This season, Sam Jacob is rocking Tudorbethan casuals
Architects have gone T-shirt crazy this summer. Having produced a Flemish bond-inspired design a couple of years ago, last month Sam Jacob revealed an all-new catwalk creation – the Half Timbered T-Shirt (pictured, £35).
Describing the concept, the former FAT front man said: ‘On one hand the T-shirt is a tribute to the op art effect of a traditional construction method of buildings like the Elizabethan manor Little Moreton Hall. On the other it’s a new twist on the artifice of Mock Tudor suburban buildings.’
The Architecture Foundation has also been at it, having launched its own range of T-shirts (£20) ‘featuring designs based on drawing conventions by architects in London’.
Aftees jimstephenson 22 grande
Among those to have had a crack for the AF are Interrobang (sedimentary stone-inspired design), AOC (walls), and another FAT co-founder, Charles Holland, who has developed a range based on entablature outlines. Perhaps FAT actually stood for Fashion, Architecture, T-shirts.
But where does Bacon stand on the Garden Bridge?
As the prospect of the Garden Bridge slips out of sight, the Tory group in the London Assembly seems to have been attacking Margaret Hodge’s damning report on the project as a means of protecting the legacy of former mayor Boris Johnson.
But what does Tory group leader Gareth Bacon actually think of the scheme? He told TV station London Live last month that he is ‘agnostic’, saying: ‘I’m open minded about it – I’m not a great advocate of the Garden Bridge. Neither am I hostile to it. I want to see if this review [Hodge report] is worth the money that’s been paid for it.’
But new Freedom of Information correspondence between his office and the Garden Bridge Trust tells a different story. Hot on the heels of the publication of the Hodge report in April, Bacon’s office got in touch with the Trust in order to set up a meeting with chair Mervyn Davies, which later took place at City Hall. In this, his assistant describes Bacon as a ‘long-time supporter’ of the bridge … just not in public, it seems.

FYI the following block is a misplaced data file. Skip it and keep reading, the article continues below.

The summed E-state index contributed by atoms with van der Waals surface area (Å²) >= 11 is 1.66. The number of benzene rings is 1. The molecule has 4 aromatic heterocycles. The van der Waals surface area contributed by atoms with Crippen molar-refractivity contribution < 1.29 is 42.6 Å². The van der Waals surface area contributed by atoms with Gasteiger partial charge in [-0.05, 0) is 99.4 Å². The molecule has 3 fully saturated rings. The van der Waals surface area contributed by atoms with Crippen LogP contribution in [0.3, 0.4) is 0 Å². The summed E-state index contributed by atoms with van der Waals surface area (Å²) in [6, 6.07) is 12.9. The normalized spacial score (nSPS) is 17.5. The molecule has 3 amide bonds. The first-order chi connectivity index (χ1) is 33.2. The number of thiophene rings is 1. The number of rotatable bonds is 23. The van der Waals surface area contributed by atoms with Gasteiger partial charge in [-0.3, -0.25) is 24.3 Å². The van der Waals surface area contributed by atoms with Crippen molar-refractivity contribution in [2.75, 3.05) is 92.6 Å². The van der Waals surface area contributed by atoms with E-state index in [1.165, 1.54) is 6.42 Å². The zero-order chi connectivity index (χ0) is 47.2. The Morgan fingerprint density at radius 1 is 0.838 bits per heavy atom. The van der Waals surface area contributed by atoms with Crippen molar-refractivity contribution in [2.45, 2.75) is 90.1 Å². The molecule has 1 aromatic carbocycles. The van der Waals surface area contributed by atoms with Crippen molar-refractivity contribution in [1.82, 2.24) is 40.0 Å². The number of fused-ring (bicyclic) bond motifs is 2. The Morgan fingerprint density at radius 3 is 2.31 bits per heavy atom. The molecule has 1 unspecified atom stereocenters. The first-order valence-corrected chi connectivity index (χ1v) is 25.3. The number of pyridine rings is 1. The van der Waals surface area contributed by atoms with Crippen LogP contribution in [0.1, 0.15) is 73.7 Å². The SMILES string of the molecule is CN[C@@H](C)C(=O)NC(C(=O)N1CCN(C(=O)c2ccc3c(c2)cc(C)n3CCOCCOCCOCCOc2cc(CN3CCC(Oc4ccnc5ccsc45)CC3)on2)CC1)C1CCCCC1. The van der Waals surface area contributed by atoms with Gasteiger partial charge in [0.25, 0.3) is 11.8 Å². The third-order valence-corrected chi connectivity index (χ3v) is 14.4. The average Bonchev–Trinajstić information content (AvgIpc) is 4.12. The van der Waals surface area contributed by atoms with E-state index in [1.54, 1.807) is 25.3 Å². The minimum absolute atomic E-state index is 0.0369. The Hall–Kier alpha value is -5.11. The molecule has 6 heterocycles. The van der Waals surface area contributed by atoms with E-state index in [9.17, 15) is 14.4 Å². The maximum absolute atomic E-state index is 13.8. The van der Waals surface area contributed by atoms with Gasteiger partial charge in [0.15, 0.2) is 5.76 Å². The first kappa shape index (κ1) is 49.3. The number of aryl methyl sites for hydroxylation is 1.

Battle looms over Holloway Prison homes scheme
The future of London’s largest new regeneration site – the former Holloway Prison in Islington – looks set to lead to a major tussle between central and local government.
The women’s jail closed last year and is now part of UK-wide plans to replace outdated inner-city prisons with new facilities. Property agent GVA has been selected by the Ministry of Justice to manage the sale of the prominent 4ha site, which is thought to be worth £200 million and could hold £2 billion regeneration potential.
But local authority Islington Council has just launched a consultation on a draft Supplementary Planning Document which could see half of the total scheme safeguarded for ‘genuinely affordable’ homes – also a major priority for London mayor Sadiq Khan, but less important for the MoJ and the Treasury, which are seeking to maximise their financial returns. The stage is set for a battle.
Article 25 mounts up for fundraising cycle trek to Myanmar
Architecture charity Article 25 has revealed details of a fund-raising cycling expedition to Myanmar in November.
The organisation is already working on the regeneration of the country’s 19th century General Hospital. The 14-day two-wheeled trek aims to raise £50,000 for the charity.
Among those signed up for the expedition are Geoff Rich of Feilden Clegg Bradley Studios, Peter Murray, chair of New London Architecture and design manager Ruth Edwards.
The charity is looking for project partners and sponsors for the expedition. For details, email Jennie Milward: email@example.com.